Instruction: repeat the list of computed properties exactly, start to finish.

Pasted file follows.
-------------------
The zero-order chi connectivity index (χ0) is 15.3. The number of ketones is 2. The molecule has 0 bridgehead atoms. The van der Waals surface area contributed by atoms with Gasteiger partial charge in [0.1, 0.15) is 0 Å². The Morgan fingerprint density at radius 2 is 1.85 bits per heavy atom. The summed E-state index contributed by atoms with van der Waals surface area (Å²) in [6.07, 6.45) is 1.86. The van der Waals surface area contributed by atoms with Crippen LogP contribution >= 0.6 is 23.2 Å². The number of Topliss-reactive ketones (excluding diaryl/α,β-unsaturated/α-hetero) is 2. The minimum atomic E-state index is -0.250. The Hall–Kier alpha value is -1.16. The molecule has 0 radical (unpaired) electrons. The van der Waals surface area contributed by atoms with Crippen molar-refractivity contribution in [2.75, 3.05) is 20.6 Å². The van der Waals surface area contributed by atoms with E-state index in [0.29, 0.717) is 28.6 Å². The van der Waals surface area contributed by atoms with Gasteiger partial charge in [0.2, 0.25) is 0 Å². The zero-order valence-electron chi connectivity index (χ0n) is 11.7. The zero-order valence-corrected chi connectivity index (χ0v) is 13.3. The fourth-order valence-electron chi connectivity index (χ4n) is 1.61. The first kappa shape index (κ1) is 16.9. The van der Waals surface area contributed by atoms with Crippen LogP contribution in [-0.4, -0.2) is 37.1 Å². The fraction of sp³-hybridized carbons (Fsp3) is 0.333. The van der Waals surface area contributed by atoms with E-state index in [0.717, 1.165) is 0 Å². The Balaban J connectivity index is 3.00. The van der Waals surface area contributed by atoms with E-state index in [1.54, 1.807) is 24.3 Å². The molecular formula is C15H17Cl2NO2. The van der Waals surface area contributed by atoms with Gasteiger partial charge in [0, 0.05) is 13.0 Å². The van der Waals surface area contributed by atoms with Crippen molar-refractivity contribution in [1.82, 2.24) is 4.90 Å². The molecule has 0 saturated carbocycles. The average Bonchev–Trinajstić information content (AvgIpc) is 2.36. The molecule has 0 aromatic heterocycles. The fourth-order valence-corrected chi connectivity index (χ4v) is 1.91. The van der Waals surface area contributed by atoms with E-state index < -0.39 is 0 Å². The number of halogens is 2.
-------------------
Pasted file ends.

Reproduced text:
The zero-order chi connectivity index (χ0) is 15.3. The number of ketones is 2. The molecule has 0 bridgehead atoms. The van der Waals surface area contributed by atoms with Gasteiger partial charge in [0.1, 0.15) is 0 Å². The Morgan fingerprint density at radius 2 is 1.85 bits per heavy atom. The summed E-state index contributed by atoms with van der Waals surface area (Å²) in [6.07, 6.45) is 1.86. The van der Waals surface area contributed by atoms with Crippen LogP contribution >= 0.6 is 23.2 Å². The number of Topliss-reactive ketones (excluding diaryl/α,β-unsaturated/α-hetero) is 2. The minimum atomic E-state index is -0.250. The Hall–Kier alpha value is -1.16. The molecule has 0 radical (unpaired) electrons. The van der Waals surface area contributed by atoms with Crippen molar-refractivity contribution in [2.75, 3.05) is 20.6 Å². The van der Waals surface area contributed by atoms with E-state index in [0.29, 0.717) is 28.6 Å². The van der Waals surface area contributed by atoms with Gasteiger partial charge in [0.2, 0.25) is 0 Å². The zero-order valence-electron chi connectivity index (χ0n) is 11.7. The zero-order valence-corrected chi connectivity index (χ0v) is 13.3. The fourth-order valence-electron chi connectivity index (χ4n) is 1.61. The first kappa shape index (κ1) is 16.9. The van der Waals surface area contributed by atoms with Crippen LogP contribution in [-0.4, -0.2) is 37.1 Å². The fraction of sp³-hybridized carbons (Fsp3) is 0.333. The van der Waals surface area contributed by atoms with E-state index in [0.717, 1.165) is 0 Å². The Balaban J connectivity index is 3.00. The van der Waals surface area contributed by atoms with E-state index in [1.54, 1.807) is 24.3 Å². The molecular formula is C15H17Cl2NO2. The van der Waals surface area contributed by atoms with Gasteiger partial charge in [0, 0.05) is 13.0 Å². The van der Waals surface area contributed by atoms with Crippen molar-refractivity contribution in [1.82, 2.24) is 4.90 Å². The molecule has 0 saturated carbocycles. The average Bonchev–Trinajstić information content (AvgIpc) is 2.36. The molecule has 0 aromatic heterocycles. The fourth-order valence-corrected chi connectivity index (χ4v) is 1.91. The van der Waals surface area contributed by atoms with E-state index < -0.39 is 0 Å². The number of halogens is 2.